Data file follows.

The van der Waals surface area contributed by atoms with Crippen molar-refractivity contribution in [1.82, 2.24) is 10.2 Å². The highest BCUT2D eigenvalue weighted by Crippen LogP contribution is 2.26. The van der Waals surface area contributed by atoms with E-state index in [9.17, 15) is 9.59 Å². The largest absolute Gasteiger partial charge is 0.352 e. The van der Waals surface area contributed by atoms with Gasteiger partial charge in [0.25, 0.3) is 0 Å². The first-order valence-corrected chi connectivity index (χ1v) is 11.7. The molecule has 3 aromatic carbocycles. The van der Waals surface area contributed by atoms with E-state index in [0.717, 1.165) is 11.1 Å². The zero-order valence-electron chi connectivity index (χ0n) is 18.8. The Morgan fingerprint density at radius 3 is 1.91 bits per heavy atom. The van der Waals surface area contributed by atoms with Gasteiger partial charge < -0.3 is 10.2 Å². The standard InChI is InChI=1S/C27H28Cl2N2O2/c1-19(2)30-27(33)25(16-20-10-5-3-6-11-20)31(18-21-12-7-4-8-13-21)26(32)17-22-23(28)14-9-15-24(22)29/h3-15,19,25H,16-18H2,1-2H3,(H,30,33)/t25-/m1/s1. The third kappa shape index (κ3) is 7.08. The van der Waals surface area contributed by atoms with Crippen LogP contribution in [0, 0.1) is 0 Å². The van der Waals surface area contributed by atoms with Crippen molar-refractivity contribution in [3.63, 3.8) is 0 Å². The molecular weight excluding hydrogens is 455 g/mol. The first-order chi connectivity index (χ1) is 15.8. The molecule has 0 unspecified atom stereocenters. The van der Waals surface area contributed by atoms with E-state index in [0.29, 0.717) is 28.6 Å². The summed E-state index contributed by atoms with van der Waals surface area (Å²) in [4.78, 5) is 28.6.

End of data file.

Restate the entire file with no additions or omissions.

The van der Waals surface area contributed by atoms with Crippen molar-refractivity contribution in [1.82, 2.24) is 10.2 Å². The highest BCUT2D eigenvalue weighted by Crippen LogP contribution is 2.26. The van der Waals surface area contributed by atoms with E-state index in [9.17, 15) is 9.59 Å². The largest absolute Gasteiger partial charge is 0.352 e. The van der Waals surface area contributed by atoms with Gasteiger partial charge in [0.25, 0.3) is 0 Å². The first-order valence-corrected chi connectivity index (χ1v) is 11.7. The molecule has 3 aromatic carbocycles. The van der Waals surface area contributed by atoms with E-state index in [0.717, 1.165) is 11.1 Å². The zero-order valence-electron chi connectivity index (χ0n) is 18.8. The Morgan fingerprint density at radius 3 is 1.91 bits per heavy atom. The van der Waals surface area contributed by atoms with Gasteiger partial charge < -0.3 is 10.2 Å². The standard InChI is InChI=1S/C27H28Cl2N2O2/c1-19(2)30-27(33)25(16-20-10-5-3-6-11-20)31(18-21-12-7-4-8-13-21)26(32)17-22-23(28)14-9-15-24(22)29/h3-15,19,25H,16-18H2,1-2H3,(H,30,33)/t25-/m1/s1. The third kappa shape index (κ3) is 7.08. The van der Waals surface area contributed by atoms with Crippen LogP contribution in [0, 0.1) is 0 Å². The van der Waals surface area contributed by atoms with Crippen molar-refractivity contribution in [3.63, 3.8) is 0 Å². The molecular weight excluding hydrogens is 455 g/mol. The first-order chi connectivity index (χ1) is 15.8. The molecule has 0 unspecified atom stereocenters. The van der Waals surface area contributed by atoms with E-state index in [0.29, 0.717) is 28.6 Å². The summed E-state index contributed by atoms with van der Waals surface area (Å²) in [4.78, 5) is 28.6.